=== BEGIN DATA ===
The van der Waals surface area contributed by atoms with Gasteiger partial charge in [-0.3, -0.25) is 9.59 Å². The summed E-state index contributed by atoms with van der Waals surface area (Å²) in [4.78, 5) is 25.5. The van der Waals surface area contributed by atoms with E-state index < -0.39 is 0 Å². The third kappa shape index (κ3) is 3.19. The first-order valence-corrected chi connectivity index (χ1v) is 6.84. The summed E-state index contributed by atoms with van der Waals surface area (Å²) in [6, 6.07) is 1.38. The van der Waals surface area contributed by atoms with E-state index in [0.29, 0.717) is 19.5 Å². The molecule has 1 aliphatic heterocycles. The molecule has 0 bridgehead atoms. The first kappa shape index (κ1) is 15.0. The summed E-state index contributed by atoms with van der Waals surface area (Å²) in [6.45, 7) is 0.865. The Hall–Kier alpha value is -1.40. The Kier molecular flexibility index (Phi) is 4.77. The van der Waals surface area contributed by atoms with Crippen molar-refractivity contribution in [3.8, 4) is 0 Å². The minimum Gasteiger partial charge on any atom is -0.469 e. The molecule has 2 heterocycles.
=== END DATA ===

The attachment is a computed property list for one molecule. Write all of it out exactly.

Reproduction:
The van der Waals surface area contributed by atoms with Gasteiger partial charge in [-0.3, -0.25) is 9.59 Å². The summed E-state index contributed by atoms with van der Waals surface area (Å²) in [4.78, 5) is 25.5. The van der Waals surface area contributed by atoms with E-state index < -0.39 is 0 Å². The third kappa shape index (κ3) is 3.19. The first-order valence-corrected chi connectivity index (χ1v) is 6.84. The summed E-state index contributed by atoms with van der Waals surface area (Å²) in [6, 6.07) is 1.38. The van der Waals surface area contributed by atoms with E-state index in [0.29, 0.717) is 19.5 Å². The molecule has 1 aliphatic heterocycles. The molecule has 0 bridgehead atoms. The first kappa shape index (κ1) is 15.0. The summed E-state index contributed by atoms with van der Waals surface area (Å²) in [6.45, 7) is 0.865. The Hall–Kier alpha value is -1.40. The Kier molecular flexibility index (Phi) is 4.77. The van der Waals surface area contributed by atoms with Crippen molar-refractivity contribution in [3.8, 4) is 0 Å². The minimum Gasteiger partial charge on any atom is -0.469 e. The molecule has 2 heterocycles.